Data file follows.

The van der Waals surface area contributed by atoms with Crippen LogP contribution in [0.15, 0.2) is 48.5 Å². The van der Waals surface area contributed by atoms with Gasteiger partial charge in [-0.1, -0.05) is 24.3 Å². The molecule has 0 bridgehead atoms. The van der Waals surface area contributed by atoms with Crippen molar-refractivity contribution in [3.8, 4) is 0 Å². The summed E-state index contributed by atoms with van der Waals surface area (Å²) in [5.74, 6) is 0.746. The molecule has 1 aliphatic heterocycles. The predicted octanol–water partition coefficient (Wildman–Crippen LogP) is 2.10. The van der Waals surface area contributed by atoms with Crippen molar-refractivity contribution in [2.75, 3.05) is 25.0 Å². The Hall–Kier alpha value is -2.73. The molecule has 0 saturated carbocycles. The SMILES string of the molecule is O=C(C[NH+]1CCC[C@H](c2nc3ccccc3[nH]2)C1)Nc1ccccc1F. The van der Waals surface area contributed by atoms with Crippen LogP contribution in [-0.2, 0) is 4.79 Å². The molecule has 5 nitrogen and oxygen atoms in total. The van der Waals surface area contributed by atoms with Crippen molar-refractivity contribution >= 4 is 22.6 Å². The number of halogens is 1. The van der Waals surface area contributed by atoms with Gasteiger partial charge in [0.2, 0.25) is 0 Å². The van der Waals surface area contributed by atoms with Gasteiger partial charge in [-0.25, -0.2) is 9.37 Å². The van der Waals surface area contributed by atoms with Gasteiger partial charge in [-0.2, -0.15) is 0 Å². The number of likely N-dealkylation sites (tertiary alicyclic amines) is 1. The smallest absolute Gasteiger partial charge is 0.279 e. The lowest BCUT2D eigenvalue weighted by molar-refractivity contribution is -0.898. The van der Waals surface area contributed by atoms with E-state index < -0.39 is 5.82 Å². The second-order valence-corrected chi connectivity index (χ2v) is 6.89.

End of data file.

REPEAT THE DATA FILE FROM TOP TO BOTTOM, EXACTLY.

The van der Waals surface area contributed by atoms with Crippen LogP contribution in [0.15, 0.2) is 48.5 Å². The van der Waals surface area contributed by atoms with Gasteiger partial charge in [-0.1, -0.05) is 24.3 Å². The molecule has 0 bridgehead atoms. The van der Waals surface area contributed by atoms with Crippen molar-refractivity contribution in [3.8, 4) is 0 Å². The summed E-state index contributed by atoms with van der Waals surface area (Å²) in [5.74, 6) is 0.746. The molecule has 1 aliphatic heterocycles. The predicted octanol–water partition coefficient (Wildman–Crippen LogP) is 2.10. The van der Waals surface area contributed by atoms with Crippen molar-refractivity contribution in [2.75, 3.05) is 25.0 Å². The Hall–Kier alpha value is -2.73. The molecule has 0 saturated carbocycles. The SMILES string of the molecule is O=C(C[NH+]1CCC[C@H](c2nc3ccccc3[nH]2)C1)Nc1ccccc1F. The van der Waals surface area contributed by atoms with Crippen LogP contribution in [-0.2, 0) is 4.79 Å². The molecule has 5 nitrogen and oxygen atoms in total. The van der Waals surface area contributed by atoms with Crippen molar-refractivity contribution >= 4 is 22.6 Å². The number of halogens is 1. The van der Waals surface area contributed by atoms with Gasteiger partial charge in [0.2, 0.25) is 0 Å². The van der Waals surface area contributed by atoms with Gasteiger partial charge in [-0.25, -0.2) is 9.37 Å². The van der Waals surface area contributed by atoms with Gasteiger partial charge in [-0.2, -0.15) is 0 Å². The number of likely N-dealkylation sites (tertiary alicyclic amines) is 1. The smallest absolute Gasteiger partial charge is 0.279 e. The lowest BCUT2D eigenvalue weighted by molar-refractivity contribution is -0.898. The van der Waals surface area contributed by atoms with E-state index < -0.39 is 5.82 Å². The second-order valence-corrected chi connectivity index (χ2v) is 6.89.